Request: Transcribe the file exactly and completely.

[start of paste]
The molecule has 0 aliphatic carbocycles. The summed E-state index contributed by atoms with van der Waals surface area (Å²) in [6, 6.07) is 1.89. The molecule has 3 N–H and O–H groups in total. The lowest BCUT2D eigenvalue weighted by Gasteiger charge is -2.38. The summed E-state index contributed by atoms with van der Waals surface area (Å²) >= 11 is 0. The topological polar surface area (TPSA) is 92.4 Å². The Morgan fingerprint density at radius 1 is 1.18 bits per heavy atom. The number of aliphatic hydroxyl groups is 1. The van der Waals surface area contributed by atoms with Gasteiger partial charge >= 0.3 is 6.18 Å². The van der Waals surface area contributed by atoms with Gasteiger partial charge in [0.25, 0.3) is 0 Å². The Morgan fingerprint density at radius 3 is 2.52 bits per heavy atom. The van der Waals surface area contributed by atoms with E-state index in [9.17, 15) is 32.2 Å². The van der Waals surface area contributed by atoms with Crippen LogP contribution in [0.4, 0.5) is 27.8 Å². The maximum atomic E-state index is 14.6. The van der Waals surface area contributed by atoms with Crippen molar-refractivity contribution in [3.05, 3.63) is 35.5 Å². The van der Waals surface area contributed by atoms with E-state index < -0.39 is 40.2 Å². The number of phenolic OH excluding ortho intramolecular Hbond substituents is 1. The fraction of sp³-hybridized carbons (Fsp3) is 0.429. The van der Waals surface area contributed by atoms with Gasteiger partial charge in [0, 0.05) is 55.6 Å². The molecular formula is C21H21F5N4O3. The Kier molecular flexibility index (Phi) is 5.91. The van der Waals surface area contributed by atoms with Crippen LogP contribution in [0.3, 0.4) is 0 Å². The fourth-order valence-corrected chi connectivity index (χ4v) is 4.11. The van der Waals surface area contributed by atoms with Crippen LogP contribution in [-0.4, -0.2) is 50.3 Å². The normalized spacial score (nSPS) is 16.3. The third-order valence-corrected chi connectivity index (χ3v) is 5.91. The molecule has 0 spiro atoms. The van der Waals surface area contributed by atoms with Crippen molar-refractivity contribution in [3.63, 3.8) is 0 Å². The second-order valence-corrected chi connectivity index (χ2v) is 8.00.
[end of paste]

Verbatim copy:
The molecule has 0 aliphatic carbocycles. The summed E-state index contributed by atoms with van der Waals surface area (Å²) in [6, 6.07) is 1.89. The molecule has 3 N–H and O–H groups in total. The lowest BCUT2D eigenvalue weighted by Gasteiger charge is -2.38. The summed E-state index contributed by atoms with van der Waals surface area (Å²) >= 11 is 0. The topological polar surface area (TPSA) is 92.4 Å². The Morgan fingerprint density at radius 1 is 1.18 bits per heavy atom. The number of aliphatic hydroxyl groups is 1. The van der Waals surface area contributed by atoms with Gasteiger partial charge >= 0.3 is 6.18 Å². The van der Waals surface area contributed by atoms with Gasteiger partial charge in [0.25, 0.3) is 0 Å². The Morgan fingerprint density at radius 3 is 2.52 bits per heavy atom. The van der Waals surface area contributed by atoms with E-state index in [9.17, 15) is 32.2 Å². The van der Waals surface area contributed by atoms with Crippen LogP contribution in [0.4, 0.5) is 27.8 Å². The maximum atomic E-state index is 14.6. The van der Waals surface area contributed by atoms with Crippen molar-refractivity contribution in [3.05, 3.63) is 35.5 Å². The van der Waals surface area contributed by atoms with E-state index < -0.39 is 40.2 Å². The number of phenolic OH excluding ortho intramolecular Hbond substituents is 1. The fraction of sp³-hybridized carbons (Fsp3) is 0.429. The van der Waals surface area contributed by atoms with Gasteiger partial charge in [0, 0.05) is 55.6 Å². The molecular formula is C21H21F5N4O3. The Kier molecular flexibility index (Phi) is 5.91. The van der Waals surface area contributed by atoms with Crippen LogP contribution in [0.3, 0.4) is 0 Å². The fourth-order valence-corrected chi connectivity index (χ4v) is 4.11. The van der Waals surface area contributed by atoms with Crippen LogP contribution in [-0.4, -0.2) is 50.3 Å². The normalized spacial score (nSPS) is 16.3. The third-order valence-corrected chi connectivity index (χ3v) is 5.91. The molecule has 0 spiro atoms. The van der Waals surface area contributed by atoms with Crippen molar-refractivity contribution in [3.63, 3.8) is 0 Å². The second-order valence-corrected chi connectivity index (χ2v) is 8.00.